By Mike Antich

Vehicle quality has improved dramatically with fleets experiencing a decline in the frequency of vehicle repairs. However, the average cost of repairs has been increasing. In calendar-year 2008, the cost of nonwarranty fleet maintenance increased approximately 5 percent due to higher labor rates, parts prices, and stricter warranty compliance requirements, especially for extended powertrain warranties. The forecast is for the cost of fleet maintenance to increase again in 2009. There are five factors exerting upward pressure on cost per repair.


1. Increased Vehicle Complexity

A key reason for the increased cost per repair is that vehicles have become more complex. The best way to illustrate the growing complexity of automobiles is by the fact that GM CEO Rick Wagoner was the keynote speaker at the 2008 Consumer Electronics Show, a first for the automotive industry. In his keynote address, Wagoner said: "The electronic content in vehicles has grown 50 percent in just the past five years, and the headlong pace to incorporate electronic features and digital abilities will not subside." Although electronic and digital technology is very reliable, it is expensive to repair should a failure occur outside of warranty. Typically, complex repairs are performed at dealerships, which have higher rates for labor and parts. Repair issues involving high-tech components, such as engine electronics, satellite radio, tire pressure monitoring systems (TPMS), navigation equipment, etc., serve to drive up the cost of fleet maintenance.


2. Higher Labor Rates

Another factor causing higher cost-per-repair expenses is increased labor rates. Labor rates are rising for a variety of reasons. First, there is a shortage of qualified technicians, who are able to command premium wages especially in high-cost-of-living areas. Second, vehicle complexity has increased the reliance of sophisticated diagnostic equipment, requiring technicians with a higher skill set. The use of advanced diagnostics requires highly qualified technicians, capable of diagnosing complex issues. These technicians are in short supply, another reason for higher labor rates.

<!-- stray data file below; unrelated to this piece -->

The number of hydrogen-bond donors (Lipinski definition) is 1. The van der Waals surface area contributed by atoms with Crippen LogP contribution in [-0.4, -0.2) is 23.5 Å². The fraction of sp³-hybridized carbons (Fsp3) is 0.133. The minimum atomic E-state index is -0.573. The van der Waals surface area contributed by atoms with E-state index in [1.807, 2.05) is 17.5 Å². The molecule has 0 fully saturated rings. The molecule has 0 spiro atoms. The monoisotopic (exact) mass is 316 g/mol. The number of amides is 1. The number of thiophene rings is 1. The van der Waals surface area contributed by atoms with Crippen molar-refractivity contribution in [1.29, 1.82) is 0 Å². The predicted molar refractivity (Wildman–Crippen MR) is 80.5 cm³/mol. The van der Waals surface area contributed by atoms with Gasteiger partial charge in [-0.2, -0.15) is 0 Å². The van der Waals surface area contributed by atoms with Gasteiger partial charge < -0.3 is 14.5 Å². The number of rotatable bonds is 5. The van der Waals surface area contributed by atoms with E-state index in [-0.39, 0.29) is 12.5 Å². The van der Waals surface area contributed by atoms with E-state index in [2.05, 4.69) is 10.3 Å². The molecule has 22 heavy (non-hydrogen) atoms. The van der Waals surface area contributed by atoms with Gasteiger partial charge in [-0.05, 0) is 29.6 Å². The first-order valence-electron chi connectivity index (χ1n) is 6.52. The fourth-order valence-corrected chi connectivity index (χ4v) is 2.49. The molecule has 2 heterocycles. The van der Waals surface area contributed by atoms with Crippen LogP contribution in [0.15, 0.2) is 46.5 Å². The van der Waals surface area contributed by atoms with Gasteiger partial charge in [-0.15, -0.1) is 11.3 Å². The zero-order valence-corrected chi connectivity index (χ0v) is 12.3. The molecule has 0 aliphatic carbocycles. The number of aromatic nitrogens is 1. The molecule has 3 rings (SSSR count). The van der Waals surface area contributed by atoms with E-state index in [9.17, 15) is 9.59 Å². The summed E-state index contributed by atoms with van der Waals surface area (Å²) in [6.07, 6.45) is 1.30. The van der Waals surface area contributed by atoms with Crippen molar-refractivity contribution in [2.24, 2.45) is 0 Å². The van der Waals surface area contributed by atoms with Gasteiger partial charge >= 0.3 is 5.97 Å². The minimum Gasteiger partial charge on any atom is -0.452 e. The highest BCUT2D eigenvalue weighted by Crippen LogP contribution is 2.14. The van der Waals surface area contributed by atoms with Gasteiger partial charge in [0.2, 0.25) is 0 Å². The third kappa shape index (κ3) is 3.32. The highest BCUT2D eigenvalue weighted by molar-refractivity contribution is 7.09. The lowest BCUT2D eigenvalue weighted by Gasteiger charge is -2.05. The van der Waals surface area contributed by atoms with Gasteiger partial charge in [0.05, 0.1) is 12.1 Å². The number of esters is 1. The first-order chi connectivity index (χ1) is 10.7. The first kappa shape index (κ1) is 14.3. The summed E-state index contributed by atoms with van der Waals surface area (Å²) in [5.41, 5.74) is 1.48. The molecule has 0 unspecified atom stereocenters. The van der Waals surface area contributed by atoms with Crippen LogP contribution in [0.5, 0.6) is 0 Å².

In addition to higher labor rates, repair facilities are feeling the impact of higher equipment costs, employee healthcare, and regulatory compliance expenses, which are increasing the cost of doing business. These increased expenses are being passed on to customers. Overall, these expenses have contributed to higher costs for parts and labor. However, a slowing economy may put a lid on how much labor and material prices can increase in the near-future.


3. Increased Price of Parts

Automotive parts and component prices have increased during the past three years as commodity prices for steel, aluminum, and oil have skyrocketed. Expect higher parts prices to continue into the next calendar year.


4. New Diesel Emission Standards

Changes in emissions technology in diesel trucks in 2007, and again in the 2010 model-year, will result in additional PM expenses for particulate filter replacements and urea system maintenance. If failures occur, they will result in longer downtime for diagnosis and repair of these more complex emission components.


5. Longer Vehicle Service Lives

 Improved vehicle quality allows extended replacement cycling. As a result, more fleets are electing to keep vehicles in service at higher miles, which promises to increase overall maintenance costs. Almost 35 percent of a vehicle's lifetime operating cost occurs in the 68,000- to 80,000-mile range.


Offsets to Higher Repair Costs

Improved vehicle quality helps offset parts and labor cost increases due to the lower frequency of repair. Under-the-hood components require less frequent servicing, such as the cooling system, transmission, differential, and spark plugs. Diagnostic codes have reduced the guesswork in determining what to repair. Electronic diagnostic troubleshooting makes "throwing parts" at a problem a thing of the past. The fleet vehicles of today are the most reliable and highest quality vehicles ever built. This is substantiated by OEMs reporting fewer warranty claims. Although the average cost of repair is trending upward, fleets are keeping vehicles in service for longer periods, experiencing fewer repairs, and operating dramatically more fuel-efficient and cleaner vehicles than the fleet cars of yesteryear.

Let me know what you think.  

Originally posted on Automotive Fleet

About the author
Mike Antich

Mike Antich

Former Editor and Associate Publisher

Mike Antich covered fleet management and remarketing for more than 20 years and was inducted into the Fleet Hall of Fame in 2010 and the Global Fleet of Hal in 2022. He also won the Industry Icon Award, presented jointly by the IARA and NAAA industry associations.

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